The last tweet from Charlie Hebdo’s twitter account about an hour before they were attacked by 3 masked gunmen who stormed the office of the magazine, was a cartoon of ISIS leader. The editor-in-chief of the magazine, known for satirizing religion, Stephane Charbonnier, three well know cartoonists, four other journalists and two police officers were killed in the attack. Eight others were wounded, four of them in critical condition.
Gunmen have shot dead 12 people at the Paris office of French satirical magazine Charlie Hebdo in an apparent militant Islamist attack.
Four of the magazine’s well-known cartoonists, including its editor, were among those killed, as well as two police officers.
A major police operation is under way to find three gunmen who fled by car.
President Francois Hollande said there was no doubt it had been a terrorist attack “of exceptional barbarity”.
It is believed to be the deadliest attack in France since 1961, when right-wingers who wanted to keep Algeria French bombed a train, killing 28 people.
The masked attackers opened fire with assault rifles in the office and exchanged shots with police in the street outside before escaping by car. They later abandoned the car in Rue de Meaux, northern Paris, where they hijacked a second car.
Death threatsWitnesses said they heard the gunmen shouting “We have avenged the Prophet Muhammad” and “God is Great” in Arabic (“Allahu Akbar”).
The number of attackers was initially reported to be two, but French Interior Minister Bernard Cazeneuve later said security services were hunting three “criminals”. He said that Paris had been placed on the highest alert.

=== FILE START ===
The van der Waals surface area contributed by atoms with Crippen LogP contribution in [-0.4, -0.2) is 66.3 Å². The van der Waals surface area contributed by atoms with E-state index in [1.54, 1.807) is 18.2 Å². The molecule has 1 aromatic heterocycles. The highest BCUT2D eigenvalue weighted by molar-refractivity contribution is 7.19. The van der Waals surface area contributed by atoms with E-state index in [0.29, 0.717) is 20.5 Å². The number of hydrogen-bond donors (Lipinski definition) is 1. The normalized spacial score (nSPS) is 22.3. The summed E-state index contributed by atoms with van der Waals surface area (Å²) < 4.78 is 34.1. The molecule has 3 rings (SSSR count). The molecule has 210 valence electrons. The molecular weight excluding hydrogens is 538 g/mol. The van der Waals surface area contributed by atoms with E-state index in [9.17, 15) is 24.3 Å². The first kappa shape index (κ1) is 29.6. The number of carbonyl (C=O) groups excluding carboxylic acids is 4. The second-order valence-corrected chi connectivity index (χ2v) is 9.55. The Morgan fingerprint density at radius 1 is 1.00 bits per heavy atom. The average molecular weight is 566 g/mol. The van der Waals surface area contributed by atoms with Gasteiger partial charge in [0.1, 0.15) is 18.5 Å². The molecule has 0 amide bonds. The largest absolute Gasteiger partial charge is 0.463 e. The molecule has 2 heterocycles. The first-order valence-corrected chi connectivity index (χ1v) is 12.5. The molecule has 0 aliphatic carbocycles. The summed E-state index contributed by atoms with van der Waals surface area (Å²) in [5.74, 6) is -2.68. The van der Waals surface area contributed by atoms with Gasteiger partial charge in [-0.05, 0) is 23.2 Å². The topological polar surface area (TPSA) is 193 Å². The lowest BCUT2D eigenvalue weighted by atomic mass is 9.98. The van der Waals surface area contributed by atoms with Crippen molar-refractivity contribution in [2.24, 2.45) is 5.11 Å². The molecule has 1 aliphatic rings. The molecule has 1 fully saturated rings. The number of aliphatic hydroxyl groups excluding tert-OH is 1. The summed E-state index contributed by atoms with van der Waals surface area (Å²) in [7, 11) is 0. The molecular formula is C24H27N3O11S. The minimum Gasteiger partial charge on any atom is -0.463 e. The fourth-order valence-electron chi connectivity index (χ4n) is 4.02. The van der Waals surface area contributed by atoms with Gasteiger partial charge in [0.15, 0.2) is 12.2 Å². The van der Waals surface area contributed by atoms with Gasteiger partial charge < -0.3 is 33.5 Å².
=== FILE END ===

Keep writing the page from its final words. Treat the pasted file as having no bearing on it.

Charlie Hebdo editor Stephane Charbonnier, 47, had received death threats in the past and was living under police protection.
French media have named the three other cartoonists killed in the attack as Cabu, Tignous and Wolinski, as well as Charlie Hebdo contributor and French economist Bernard Maris.
The attack took place during the magazine’s daily editorial meeting.
At least four people were critically wounded in the attack.
The satirical weekly has courted controversy in the past with its irreverent take on news and current affairs. It was firebombed in November 2011 a day after it carried a caricature of the Prophet Muhammad.
Global condemnationThe latest tweet on Charlie Hebdo’s account was a cartoon of the Islamic State militant group leader, Abu Bakr al-Baghdadi.
Charlie Hebdo’s website, which went offline during the attack, is showing the single image of “Je suis Charlie” (“I am Charlie) on a black banner, referring to a hashtag that is trending on Twitter in solidarity with the victims.
People had been “murdered in a cowardly manner”, President Hollande told reporters at the scene. “We are threatened because we are a country of liberty,” he added, appealing for national unity.
French government officials are holding an emergency meeting, and President Hollande is due to give a televised address later.
US President Barack Obama has condemned the “horrific shooting”, offering to provide any assistance needed “to help bring these terrorists to justice”.
UN Secretary General Ban Ki-moon said: “It was a horrendous, unjustifiable and cold-blooded crime. It was also a direct assault on a cornerstone of democracy, on the media and on freedom of expression.”
UK Prime Minister David Cameron said in a tweet: “The murders in Paris are sickening. We stand with the French people in the fight against terror and defending the freedom of the press.”
The Arab League and Al-Azhar mosque, Egypt’s top Islamic institution, have also condemned the attack.